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  • Print publication year: 1990
  • Online publication date: February 2010

19 - Tiers in articulatory phonology, with some implications for casual speech



We have recently begun a research program with the goal of providing explicit, formal representations of articulatory organization appropriate for use as phonological representations (Browman and Goldstein 1986; Goldstein and Browman 1986). The basic assumption underlying this research program is that much phonological organization arises from constraints imposed by physical systems. This is of course a common assumption with respect to the elements – features – used in phonological description; it is not such a common assumption, at least in recent years, with respect to the organization of phonological structures. In our view, phonological structure is an interaction of acoustic, articulatory, and other (e.g. psychological and/or purely linguistic) organizations. We are focusing on articulatory organization because we believe that the inherently multidimensional nature of articulation can explain a number of phonological phenomena, particularly those that involve overlapping articulatory gestures. Thus, we represent linguistic structures in terms of coordinated articulatory movements, called gestures, that are themselves organized into a gestural score that resembles an autosegmental representation.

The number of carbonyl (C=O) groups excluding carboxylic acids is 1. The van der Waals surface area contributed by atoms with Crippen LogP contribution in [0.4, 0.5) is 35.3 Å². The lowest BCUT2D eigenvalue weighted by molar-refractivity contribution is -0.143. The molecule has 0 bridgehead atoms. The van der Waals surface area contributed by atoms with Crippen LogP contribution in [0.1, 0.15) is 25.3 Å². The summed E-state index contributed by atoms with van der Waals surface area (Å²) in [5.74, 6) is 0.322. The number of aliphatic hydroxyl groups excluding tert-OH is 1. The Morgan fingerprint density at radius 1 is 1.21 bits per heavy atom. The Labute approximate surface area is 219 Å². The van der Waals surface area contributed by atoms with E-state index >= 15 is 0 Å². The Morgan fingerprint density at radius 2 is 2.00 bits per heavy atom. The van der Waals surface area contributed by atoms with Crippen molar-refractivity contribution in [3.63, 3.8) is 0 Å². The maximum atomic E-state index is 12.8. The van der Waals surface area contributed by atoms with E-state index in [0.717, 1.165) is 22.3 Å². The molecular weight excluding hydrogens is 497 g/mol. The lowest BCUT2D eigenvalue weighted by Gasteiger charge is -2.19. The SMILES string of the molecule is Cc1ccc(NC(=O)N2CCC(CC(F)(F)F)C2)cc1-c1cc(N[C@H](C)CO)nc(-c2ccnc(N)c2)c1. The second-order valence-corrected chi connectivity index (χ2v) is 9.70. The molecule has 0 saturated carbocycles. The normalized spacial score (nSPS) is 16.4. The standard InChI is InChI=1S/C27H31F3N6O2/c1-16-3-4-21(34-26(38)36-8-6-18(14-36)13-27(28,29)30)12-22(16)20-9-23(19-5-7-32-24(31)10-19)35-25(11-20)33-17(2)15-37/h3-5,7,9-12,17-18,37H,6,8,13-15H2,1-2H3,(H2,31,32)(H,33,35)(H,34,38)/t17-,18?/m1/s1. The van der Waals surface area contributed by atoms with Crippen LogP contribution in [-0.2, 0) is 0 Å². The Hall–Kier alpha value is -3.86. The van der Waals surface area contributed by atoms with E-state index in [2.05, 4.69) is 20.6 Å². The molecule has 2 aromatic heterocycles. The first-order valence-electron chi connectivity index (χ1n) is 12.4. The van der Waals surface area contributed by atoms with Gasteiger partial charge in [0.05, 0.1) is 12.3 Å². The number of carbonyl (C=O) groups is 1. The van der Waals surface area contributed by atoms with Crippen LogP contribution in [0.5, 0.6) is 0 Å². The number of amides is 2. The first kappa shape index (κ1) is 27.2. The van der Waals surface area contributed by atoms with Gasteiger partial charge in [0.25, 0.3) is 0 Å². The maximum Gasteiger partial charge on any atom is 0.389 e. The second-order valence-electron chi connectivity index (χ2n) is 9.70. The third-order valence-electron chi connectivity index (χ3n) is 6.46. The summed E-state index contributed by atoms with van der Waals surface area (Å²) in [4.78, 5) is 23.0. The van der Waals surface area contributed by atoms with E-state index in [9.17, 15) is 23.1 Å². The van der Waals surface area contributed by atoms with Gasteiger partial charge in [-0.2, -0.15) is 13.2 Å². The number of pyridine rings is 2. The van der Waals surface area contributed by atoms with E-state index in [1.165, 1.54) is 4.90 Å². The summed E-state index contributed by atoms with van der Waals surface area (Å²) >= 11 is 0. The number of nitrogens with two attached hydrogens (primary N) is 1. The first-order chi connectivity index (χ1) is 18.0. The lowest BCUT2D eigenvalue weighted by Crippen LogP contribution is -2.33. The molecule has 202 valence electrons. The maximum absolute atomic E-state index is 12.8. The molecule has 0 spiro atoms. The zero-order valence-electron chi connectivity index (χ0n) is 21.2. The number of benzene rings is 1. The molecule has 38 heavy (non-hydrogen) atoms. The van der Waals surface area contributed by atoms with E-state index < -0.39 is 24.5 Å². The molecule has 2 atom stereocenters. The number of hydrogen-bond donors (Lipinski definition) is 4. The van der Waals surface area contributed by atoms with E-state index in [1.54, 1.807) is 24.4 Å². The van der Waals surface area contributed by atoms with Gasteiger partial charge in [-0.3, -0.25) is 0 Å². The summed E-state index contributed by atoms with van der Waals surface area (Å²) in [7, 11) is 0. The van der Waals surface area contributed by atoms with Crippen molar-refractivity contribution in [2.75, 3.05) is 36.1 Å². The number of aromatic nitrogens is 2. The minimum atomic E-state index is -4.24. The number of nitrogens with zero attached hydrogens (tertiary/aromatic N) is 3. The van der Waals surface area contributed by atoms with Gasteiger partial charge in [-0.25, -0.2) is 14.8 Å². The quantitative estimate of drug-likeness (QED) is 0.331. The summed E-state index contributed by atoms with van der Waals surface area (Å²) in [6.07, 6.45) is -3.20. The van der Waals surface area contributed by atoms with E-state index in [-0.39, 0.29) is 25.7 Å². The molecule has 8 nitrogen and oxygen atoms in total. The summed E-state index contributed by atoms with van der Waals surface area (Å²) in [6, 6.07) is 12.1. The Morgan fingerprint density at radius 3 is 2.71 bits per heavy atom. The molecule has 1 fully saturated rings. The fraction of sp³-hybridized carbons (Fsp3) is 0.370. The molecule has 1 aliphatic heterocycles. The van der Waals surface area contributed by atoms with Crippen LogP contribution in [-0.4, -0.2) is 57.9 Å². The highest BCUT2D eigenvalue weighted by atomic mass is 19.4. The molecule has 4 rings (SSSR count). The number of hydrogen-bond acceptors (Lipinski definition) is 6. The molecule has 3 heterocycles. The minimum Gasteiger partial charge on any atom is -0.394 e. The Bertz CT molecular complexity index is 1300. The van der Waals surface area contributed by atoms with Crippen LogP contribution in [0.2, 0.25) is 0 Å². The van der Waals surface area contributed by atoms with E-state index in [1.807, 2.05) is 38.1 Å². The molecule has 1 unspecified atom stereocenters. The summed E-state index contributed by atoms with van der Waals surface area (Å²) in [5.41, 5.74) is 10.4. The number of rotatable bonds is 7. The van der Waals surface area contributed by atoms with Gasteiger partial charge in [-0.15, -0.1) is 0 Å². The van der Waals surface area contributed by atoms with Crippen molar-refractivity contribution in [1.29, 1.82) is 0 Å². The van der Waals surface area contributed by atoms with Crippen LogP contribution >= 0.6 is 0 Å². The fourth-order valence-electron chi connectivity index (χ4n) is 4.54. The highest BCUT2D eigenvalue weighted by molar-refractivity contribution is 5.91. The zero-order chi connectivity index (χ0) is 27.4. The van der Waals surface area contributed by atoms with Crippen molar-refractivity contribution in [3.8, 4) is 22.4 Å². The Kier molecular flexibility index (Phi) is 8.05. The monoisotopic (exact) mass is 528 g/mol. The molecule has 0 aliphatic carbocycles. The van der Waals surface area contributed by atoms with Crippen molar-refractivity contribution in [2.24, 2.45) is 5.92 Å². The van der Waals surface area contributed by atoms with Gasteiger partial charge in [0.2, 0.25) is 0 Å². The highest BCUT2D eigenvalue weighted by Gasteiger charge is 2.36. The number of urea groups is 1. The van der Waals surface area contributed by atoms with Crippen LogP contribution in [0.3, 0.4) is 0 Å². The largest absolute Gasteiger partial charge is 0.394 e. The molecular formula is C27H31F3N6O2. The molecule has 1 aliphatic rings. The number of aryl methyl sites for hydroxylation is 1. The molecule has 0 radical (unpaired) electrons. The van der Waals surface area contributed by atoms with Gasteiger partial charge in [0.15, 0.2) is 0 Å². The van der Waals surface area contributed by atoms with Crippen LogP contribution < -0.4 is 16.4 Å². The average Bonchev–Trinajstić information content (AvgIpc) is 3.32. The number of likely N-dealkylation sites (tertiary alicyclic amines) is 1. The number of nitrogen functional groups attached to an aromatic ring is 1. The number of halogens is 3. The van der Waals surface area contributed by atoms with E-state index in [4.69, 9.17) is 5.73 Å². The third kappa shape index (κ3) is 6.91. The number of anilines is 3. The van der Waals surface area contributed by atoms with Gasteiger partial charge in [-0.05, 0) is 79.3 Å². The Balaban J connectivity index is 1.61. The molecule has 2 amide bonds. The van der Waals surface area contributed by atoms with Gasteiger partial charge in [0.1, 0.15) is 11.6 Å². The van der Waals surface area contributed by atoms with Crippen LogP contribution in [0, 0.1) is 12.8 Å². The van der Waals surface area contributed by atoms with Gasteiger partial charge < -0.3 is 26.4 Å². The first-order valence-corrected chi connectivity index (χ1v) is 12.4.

In order to provide an explicit and testable formulation of these structures, we are developing a computational model in conjunction with our colleagues Elliot Saltzman and Phil Rubin at Haskins Laboratories (Browman, Goldstein, Kelso, Rubin and Saltzman 1984; Browman, Goldstein, Saltzman, and Smith 1986). Figure 19.1 displays a schematic outline of this model, which generates speech from symbolic input.

As can be seen from the number of submodels in the figure, gestures are relatively abstract. Even articulatory trajectories are one step more abstract than the output speech signal – they serve as input to the vocal tract model (Rubin, Baer, and Mermelstein 1981), which generates an acoustic signal.

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